It’s a bit sad, really. A picture of someone chopping broccoli. If I felt like being inventive, I’d come up with some crackpot justification for the photo, like those little white plaques at galleries that tell you that the canvas with three green circles on it is a portrayal of marginalised working class feminine identity and a criticism of the paternalistic military-industrial status quo. Something like that. But alas, this is just broccoli.
I would have taken a photo of a cat earlier in the day, had I had my camera on me. A photo of a cat? Why, that’s nearly as boring as broccoli! But this was no ordinary cat. This was some sort of creepy Master-and-Margarita-esque demon cat, sitting there in its windowsill, watching me as I walked past, its head turning to follow me. It was a big cat too, which is somehow relevant. Or perhaps it was just the perspective. Either way, I was genuinely freaked out by this feline fiend.
Apart from that, it wasn’t a bad day. I think I should say this more often, because I do love to whinge, and I think my blog is probably a bit more negative than it needs to be. And there’s enough negative blogs on the internet. I had a nice invigorating session at the gym, during which my ipod battery didn’t die (hurrah!) and managed to get my time for the mile run back down to 7:30. It’s not a very impressive time, but it’s surprisingly harder than running it in eight minutes, and a significant improvement on when I started going to the gym (at which point I couldn’t run the mile at all). And I also managed to get through a few Policy articles on policy implementation while on the cross-trainer, which is slightly complicated by the fact that you move up and down as you run on it, which means reading makes you a bit dizzy till you get the hang of it.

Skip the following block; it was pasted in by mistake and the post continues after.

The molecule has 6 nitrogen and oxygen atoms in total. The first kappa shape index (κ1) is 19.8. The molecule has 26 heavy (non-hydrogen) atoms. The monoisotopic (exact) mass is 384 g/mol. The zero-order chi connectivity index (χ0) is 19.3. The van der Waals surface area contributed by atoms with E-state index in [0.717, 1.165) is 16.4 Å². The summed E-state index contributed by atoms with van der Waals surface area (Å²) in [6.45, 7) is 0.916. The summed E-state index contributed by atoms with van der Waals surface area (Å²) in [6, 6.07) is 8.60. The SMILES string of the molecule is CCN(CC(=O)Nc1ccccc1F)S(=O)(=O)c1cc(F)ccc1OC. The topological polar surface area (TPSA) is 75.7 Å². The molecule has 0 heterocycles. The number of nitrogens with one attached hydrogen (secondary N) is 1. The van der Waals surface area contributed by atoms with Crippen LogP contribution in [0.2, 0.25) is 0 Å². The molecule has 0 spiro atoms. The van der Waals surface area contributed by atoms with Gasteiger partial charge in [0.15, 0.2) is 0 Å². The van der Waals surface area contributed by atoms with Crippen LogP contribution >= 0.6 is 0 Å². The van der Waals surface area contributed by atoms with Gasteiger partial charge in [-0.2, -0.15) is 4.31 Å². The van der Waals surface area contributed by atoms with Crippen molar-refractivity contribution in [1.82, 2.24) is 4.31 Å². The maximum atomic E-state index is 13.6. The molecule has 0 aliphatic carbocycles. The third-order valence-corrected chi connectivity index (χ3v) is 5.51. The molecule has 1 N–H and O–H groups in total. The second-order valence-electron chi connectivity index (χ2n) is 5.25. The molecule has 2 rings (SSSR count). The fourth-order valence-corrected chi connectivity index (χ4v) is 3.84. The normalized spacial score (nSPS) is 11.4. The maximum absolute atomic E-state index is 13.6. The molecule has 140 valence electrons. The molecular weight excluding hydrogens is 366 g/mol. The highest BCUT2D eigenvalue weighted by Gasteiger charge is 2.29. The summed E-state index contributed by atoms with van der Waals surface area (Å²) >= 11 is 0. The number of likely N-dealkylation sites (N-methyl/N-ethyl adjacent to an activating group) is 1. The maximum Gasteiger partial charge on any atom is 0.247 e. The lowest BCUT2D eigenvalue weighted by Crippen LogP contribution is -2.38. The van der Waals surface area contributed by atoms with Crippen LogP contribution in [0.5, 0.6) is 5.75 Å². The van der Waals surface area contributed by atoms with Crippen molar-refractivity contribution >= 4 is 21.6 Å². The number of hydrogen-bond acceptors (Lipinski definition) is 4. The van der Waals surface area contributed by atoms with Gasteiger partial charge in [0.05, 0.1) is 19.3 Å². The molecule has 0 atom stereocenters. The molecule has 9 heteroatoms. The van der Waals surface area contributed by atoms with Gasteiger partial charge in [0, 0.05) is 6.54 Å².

Russian was fun (this is a surprisingly good day, isn’t it?), owing mainly to the fact that we had to learn how to have a telephone conversation in Russian. We all got horribly mixed up with the intricate telephone etiquette and had a good laugh. The fact that the tutor has a good sense of humour and isn’t averse to impromptu roleplay probably helps too. Apparently the conversations go something like this: “Yes” (the acceptable thing to say when you pick up the phone, believe it or not) “Good day” “Good day” (If you fail to produce an acceptable greeting, your correspondent will hang up in animated disgust) “Is this (name)?” “No” (You’re not allowed to ask who it is– you have to guess) “(name) there?” (Russians don’t bother with silly things like prepositions or politeness) “(NAME)!”. So yes, now I know how to have a phone conversation in Russian. It probably wouldn’t be too good an idea to say da every time I pick up the phone in Australia, though…
Psych was possibly less fun. We have several lecturers each semester, each giving about half a dozen lectures on a particular topic of the main subject. Our last one was a fairly uninspiring but otherwise inoffensive girl from “Oh-reh-gone” (you have died of dysentery) who talked to us about neurotransmitters or something like that. Today we had the first lecture by the final lecturer for the semester, who began by informing us that he will not tolerate (and will stare down) latecomers and will ask questions of people who are whispering or otherwise not paying attention. “You, there, in the red hat. Why is the brain wrinkled?”. I sat in my seat with a full bladder for about ten minutes before mustering the courage to walk down the aisle of the theater and dash out the door. At least my problem of falling asleep in the lecture is solved– I’ll be too scared that he’ll flay me if I do!